Data::ObjectDriver::Driver::Partition(3) base class for partitioned object drivers


package SomeObject;
primary_key => 'id',
driver => Data::ObjectDriver::Driver::Partition->new(get_driver => \&find_partition),
# Say we have a list of 5 arrayrefs of the DBI driver information.
sub find_partition {
my ($part_key, $args) = @_;
my $id;
if (ref $terms && ref $terms eq 'HASH') {
# This is a search($terms, $args) call.
my $terms = $part_key;
$id = $terms->{id}
or croak "Can't determine partition from a search() with no id field";
else {
# This is a lookup($id) or some method invoked on an object where we know the ID.
my $id = $part_key;
# "ID modulo N" is not a good partitioning strategy, but serves as an example.
my $partition = $id % 5;
return Data::ObjectDriver::Driver::DBI->new( @{ $DBI_INFO[$partition] } );


Data::ObjectDriver::Driver::Partition provides the basic structure for partitioning objects into different databases. Using partitions, you can horizontally scale your application by using different database servers to hold sets of data.

To partition data, you need a certain criteria to determine which partition data goes in. Partition drivers use a "get_driver" function to find the database driver for the correct partition, given either the arguments to a "search()" or the object's primary key for a "lookup()", "update()", etc where the key is known.


While you can use any stable, predictable method of selecting the partition for an object, the most flexible way is to keep an unpartitioned table that maps object keys to their partitions. You can then look up the appropriate record in your get_driver method to find the partition.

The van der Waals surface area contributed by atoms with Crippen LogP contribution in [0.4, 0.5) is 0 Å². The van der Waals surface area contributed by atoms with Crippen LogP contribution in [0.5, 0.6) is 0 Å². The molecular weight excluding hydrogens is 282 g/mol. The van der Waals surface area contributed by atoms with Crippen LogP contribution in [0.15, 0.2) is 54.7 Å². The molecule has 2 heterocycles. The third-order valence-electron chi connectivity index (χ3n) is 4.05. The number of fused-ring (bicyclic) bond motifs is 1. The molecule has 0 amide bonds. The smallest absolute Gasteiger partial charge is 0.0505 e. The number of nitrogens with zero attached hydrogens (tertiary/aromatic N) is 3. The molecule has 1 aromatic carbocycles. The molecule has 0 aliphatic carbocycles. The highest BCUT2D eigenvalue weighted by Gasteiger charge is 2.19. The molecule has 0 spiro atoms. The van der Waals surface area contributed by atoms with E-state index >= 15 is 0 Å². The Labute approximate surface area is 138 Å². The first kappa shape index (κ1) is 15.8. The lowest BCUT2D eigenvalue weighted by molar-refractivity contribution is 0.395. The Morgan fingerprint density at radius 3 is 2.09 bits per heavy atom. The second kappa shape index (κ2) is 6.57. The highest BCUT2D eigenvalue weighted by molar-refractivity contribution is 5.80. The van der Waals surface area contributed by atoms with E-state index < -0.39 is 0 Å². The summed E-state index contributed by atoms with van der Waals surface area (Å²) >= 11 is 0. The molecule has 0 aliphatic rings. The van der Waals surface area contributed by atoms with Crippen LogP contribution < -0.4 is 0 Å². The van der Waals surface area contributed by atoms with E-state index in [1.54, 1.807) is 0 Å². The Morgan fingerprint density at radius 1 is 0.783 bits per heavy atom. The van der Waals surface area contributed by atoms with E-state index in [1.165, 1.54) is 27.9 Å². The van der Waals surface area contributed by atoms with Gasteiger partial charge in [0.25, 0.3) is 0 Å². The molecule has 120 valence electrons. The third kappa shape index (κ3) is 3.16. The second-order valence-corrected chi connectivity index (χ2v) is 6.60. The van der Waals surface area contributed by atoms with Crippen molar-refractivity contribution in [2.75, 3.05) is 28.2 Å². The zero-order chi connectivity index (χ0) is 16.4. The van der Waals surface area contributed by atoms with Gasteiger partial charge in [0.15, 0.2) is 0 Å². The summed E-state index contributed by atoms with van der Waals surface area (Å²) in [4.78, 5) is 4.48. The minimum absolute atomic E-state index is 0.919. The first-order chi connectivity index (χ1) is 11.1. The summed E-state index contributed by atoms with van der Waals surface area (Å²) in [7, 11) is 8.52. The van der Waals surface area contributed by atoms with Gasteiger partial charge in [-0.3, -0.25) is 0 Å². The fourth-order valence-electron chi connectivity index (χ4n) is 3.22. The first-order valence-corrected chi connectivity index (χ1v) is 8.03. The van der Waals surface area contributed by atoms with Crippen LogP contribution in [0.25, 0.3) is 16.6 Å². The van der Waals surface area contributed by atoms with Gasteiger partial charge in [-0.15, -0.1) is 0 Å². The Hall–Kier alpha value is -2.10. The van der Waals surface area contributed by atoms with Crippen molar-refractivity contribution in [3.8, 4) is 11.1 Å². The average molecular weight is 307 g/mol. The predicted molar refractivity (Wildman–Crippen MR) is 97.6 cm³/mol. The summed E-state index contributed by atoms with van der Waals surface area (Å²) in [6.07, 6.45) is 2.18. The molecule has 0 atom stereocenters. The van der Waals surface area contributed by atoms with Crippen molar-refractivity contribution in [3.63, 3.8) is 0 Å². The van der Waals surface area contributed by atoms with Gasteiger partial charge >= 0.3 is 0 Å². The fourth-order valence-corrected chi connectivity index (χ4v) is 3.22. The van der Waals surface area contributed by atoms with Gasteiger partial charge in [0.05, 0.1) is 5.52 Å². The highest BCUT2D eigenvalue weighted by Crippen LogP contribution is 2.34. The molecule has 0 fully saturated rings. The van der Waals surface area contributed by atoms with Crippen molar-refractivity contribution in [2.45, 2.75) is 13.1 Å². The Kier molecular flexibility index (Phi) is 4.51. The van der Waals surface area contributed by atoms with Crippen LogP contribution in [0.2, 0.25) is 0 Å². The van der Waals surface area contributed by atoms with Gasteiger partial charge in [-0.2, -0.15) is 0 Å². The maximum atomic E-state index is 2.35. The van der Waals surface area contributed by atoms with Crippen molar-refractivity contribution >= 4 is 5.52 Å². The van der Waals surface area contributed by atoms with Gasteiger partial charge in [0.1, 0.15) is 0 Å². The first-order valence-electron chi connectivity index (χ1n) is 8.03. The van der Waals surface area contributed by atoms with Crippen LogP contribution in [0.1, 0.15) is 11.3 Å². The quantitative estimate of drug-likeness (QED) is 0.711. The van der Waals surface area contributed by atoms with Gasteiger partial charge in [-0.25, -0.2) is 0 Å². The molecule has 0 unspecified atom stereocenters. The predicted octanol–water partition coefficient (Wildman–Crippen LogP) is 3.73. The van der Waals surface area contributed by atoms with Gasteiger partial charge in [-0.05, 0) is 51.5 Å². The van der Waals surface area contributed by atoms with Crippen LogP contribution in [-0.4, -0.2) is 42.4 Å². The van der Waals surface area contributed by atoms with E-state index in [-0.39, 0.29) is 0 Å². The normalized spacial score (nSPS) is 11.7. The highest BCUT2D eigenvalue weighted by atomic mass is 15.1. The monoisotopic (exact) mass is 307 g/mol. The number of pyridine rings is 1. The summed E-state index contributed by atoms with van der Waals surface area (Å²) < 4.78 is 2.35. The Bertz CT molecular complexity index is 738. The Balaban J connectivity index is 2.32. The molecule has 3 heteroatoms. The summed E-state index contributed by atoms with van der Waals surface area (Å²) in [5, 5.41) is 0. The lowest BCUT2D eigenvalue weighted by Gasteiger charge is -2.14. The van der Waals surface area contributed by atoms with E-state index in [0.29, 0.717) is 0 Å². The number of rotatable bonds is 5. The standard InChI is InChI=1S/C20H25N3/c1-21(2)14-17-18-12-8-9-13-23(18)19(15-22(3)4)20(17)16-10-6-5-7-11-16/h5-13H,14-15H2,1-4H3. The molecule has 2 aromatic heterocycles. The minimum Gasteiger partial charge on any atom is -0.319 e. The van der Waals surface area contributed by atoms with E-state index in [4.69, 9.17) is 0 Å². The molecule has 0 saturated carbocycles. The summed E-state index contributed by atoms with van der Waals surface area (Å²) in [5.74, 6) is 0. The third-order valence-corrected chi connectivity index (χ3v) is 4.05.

For many applications, you can partition several classes of data based on the ID of the user account that ``owns'' them. In this case, you would include the user ID as the first part of a complex primary key.

Because multiple objects can use the same partitioning scheme, often Data::ObjectDriver::Driver::Partition is subclassed to define the "get_driver" function once and automatically specify it to the Data::ObjectDriver::Driver::Partition constructor.

Note these practices are codified into the Data::ObjectDriver::Driver::SimplePartition class.



Creates a new partitioning driver. The required members of %params are:
  • "get_driver"

    A reference to a function to be used to retrieve for a given object or set of search terms. Your function is invoked as either:

  • "get_driver(\%terms, \%args)"

    Return a driver based on the given "search()" parameters.

  • "get_driver($id)"

    Return a driver based on the given object ID. Note that $id may be an arrayref, if the class was defined with a complex primary key.

  • "pk_generator"

    A reference to a function that, given a data object, generates a primary key for it. This is the same "pk_generator" given to "Data::ObjectDriver"'s constructor.

$driver->search($class, $terms, $args)

$driver->lookup($class, $id)

$driver->lookup_multi($class, @ids)






Performs the named action, by passing these methods through to the appropriate database driver as determined by $driver's "get_driver" function.


No errors are created by Data::ObjectDriver::Driver::Partition itself. Errors may come from a specific partitioning subclass or the driver for a particular database.


There are no known bugs in this module.


Data::ObjectDriver is free software; you may redistribute it and/or modify it under the same terms as Perl itself.


Except where otherwise noted, Data::ObjectDriver is Copyright 2005-2006 Six Apart, [email protected]. All rights reserved.